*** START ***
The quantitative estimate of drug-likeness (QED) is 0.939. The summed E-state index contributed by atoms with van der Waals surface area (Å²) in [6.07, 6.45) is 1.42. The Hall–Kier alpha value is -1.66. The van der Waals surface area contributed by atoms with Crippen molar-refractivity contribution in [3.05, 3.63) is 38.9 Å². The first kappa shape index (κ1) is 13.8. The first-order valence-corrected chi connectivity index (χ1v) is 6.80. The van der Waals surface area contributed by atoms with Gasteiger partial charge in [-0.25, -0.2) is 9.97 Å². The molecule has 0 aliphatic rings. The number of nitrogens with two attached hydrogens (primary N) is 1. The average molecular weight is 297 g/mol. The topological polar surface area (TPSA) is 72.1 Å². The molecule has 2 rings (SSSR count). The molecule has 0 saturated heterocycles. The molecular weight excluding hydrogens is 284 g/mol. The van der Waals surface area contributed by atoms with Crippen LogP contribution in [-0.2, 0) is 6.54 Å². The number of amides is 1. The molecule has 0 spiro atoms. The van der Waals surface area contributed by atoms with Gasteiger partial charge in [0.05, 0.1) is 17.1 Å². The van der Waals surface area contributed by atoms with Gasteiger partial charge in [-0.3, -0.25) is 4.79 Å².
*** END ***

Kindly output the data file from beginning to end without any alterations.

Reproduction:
The quantitative estimate of drug-likeness (QED) is 0.939. The summed E-state index contributed by atoms with van der Waals surface area (Å²) in [6.07, 6.45) is 1.42. The Hall–Kier alpha value is -1.66. The van der Waals surface area contributed by atoms with Crippen molar-refractivity contribution in [3.05, 3.63) is 38.9 Å². The first kappa shape index (κ1) is 13.8. The first-order valence-corrected chi connectivity index (χ1v) is 6.80. The van der Waals surface area contributed by atoms with Gasteiger partial charge in [-0.25, -0.2) is 9.97 Å². The molecule has 0 aliphatic rings. The number of nitrogens with two attached hydrogens (primary N) is 1. The average molecular weight is 297 g/mol. The topological polar surface area (TPSA) is 72.1 Å². The molecule has 2 rings (SSSR count). The molecule has 0 saturated heterocycles. The molecular weight excluding hydrogens is 284 g/mol. The van der Waals surface area contributed by atoms with Crippen LogP contribution in [-0.2, 0) is 6.54 Å². The number of amides is 1. The molecule has 0 spiro atoms. The van der Waals surface area contributed by atoms with Gasteiger partial charge in [0.05, 0.1) is 17.1 Å². The van der Waals surface area contributed by atoms with Gasteiger partial charge in [-0.3, -0.25) is 4.79 Å².